Progress on the sand martin bank is going well - look out for it at a nature reserve near you soon!! Well done guys on a great job.
PLANT SALES UPDATE.
To date the total income from the two plant sales, together with the plants sold by Sarah, is - £887.50. If we make and sell all the mushrooms we have on order this figure will exceed £1,000.
Thanks again to everyone who contributed plants or came along.
Here is a list of fungi species that Richard recorded on our Mushroom Walk last Sunday together with a few photographs that I took on the walk:
- Annulohypoxylon multiform (Birch Woodwart) on fallen birch wood
- Bjerkandera adusta (Smoky Bracket) on deciduous stump
- Clitocybe metachroa on soil and litter
- Clitocybe nebular is (Clouded Funnel) with oak and pine
- Helvella lacunosa (Elfin Saddle) on soil
- Hygrocybe virginea (Snowy Waxcap) on soil in grassy path
- Hypholoma fasciculate (Sulphur Tuft) frequent on stumps and fallen wood
- Hypholoma subericaeum scattered on damp soil in path
- Inocybe splendens var phaeoleuca in soil among grass with deciduous trees
- Laccaria amethystine (Amethyst Deceiver) on soil
- Laccaria laccata (Deceiver) frequent on soil
- Lactarius glyciosmus (Coconut Milkcap) on soil with birch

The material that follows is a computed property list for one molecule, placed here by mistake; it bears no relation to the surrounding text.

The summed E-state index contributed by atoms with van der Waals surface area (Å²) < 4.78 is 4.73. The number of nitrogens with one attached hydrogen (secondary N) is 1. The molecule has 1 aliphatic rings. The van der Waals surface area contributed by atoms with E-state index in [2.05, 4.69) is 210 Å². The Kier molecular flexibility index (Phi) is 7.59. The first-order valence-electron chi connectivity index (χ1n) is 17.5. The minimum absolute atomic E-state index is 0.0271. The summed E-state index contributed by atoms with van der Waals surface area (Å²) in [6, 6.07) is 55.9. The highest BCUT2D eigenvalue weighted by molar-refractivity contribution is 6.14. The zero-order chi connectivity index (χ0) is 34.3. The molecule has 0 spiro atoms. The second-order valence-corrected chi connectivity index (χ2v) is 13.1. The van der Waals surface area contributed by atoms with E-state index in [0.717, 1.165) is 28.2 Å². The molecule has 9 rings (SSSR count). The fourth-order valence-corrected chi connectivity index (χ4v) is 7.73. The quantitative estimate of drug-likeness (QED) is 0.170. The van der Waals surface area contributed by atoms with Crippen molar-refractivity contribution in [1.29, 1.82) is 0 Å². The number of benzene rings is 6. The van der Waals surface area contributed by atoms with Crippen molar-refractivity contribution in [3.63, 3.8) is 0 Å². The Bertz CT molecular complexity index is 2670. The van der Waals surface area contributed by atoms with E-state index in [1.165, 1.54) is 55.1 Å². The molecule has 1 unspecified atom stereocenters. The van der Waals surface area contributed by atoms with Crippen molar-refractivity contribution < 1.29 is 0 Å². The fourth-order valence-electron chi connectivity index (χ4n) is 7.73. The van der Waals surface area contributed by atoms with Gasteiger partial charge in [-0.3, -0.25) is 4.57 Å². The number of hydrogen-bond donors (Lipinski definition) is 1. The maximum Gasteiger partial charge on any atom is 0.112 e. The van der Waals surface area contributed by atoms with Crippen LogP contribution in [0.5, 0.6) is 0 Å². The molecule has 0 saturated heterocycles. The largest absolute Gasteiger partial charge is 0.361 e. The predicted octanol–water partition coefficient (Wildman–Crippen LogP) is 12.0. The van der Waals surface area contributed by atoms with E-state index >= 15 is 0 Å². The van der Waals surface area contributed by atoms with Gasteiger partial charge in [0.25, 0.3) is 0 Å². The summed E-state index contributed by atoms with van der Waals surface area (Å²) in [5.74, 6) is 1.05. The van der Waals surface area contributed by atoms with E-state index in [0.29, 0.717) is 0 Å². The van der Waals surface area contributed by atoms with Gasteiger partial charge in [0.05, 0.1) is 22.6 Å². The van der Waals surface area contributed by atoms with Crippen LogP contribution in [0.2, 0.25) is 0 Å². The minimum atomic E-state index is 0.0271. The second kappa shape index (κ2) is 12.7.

- Lactarius pyrogalus (Hazel Milkcap) frequent on soil with hazel
- Mycena galericulata (Common Bonnet) on woody litter
- Leccinum scab rum (Brown Birch Bolete) on soil with birch
- Lycoperdon pyriforme (Stump Puffball) on stump
- Parasola auricoma on damp bare soil
- Parasola leiocephala on damp bare soil
- Paxillus involutes (Brown Rollrim) on soil with birch
- Psathyrella sp. - Not identified
- Rhodocollybia butyracea (Buttercap) frequent with oak and other trees
- Rhytisma cerium (Sycamore Tarspot) on attached and fallen sycamore leaves
- Russula exalbicans on soil with birch
- Tricholomopsis rutilans (Plums and Custard) on fallen pine wood
- Xylaria hypoxylon (Candlesnuff Fungus) on mossy stump
I have copied below Richard's comments which you may also find of interest:
"Two of them were worthy of note. Hypholoma subericaeum is uncommon and I have never seen it before, after 35 years experience – it was a little chestnut brown toadstool in the path under the conifers. And the little brown jobs just beside the entrance gate were Inocybe splendens, which we don’t see very often. All the others were reasonably common".
Our thanks to Richard for his expertise and input.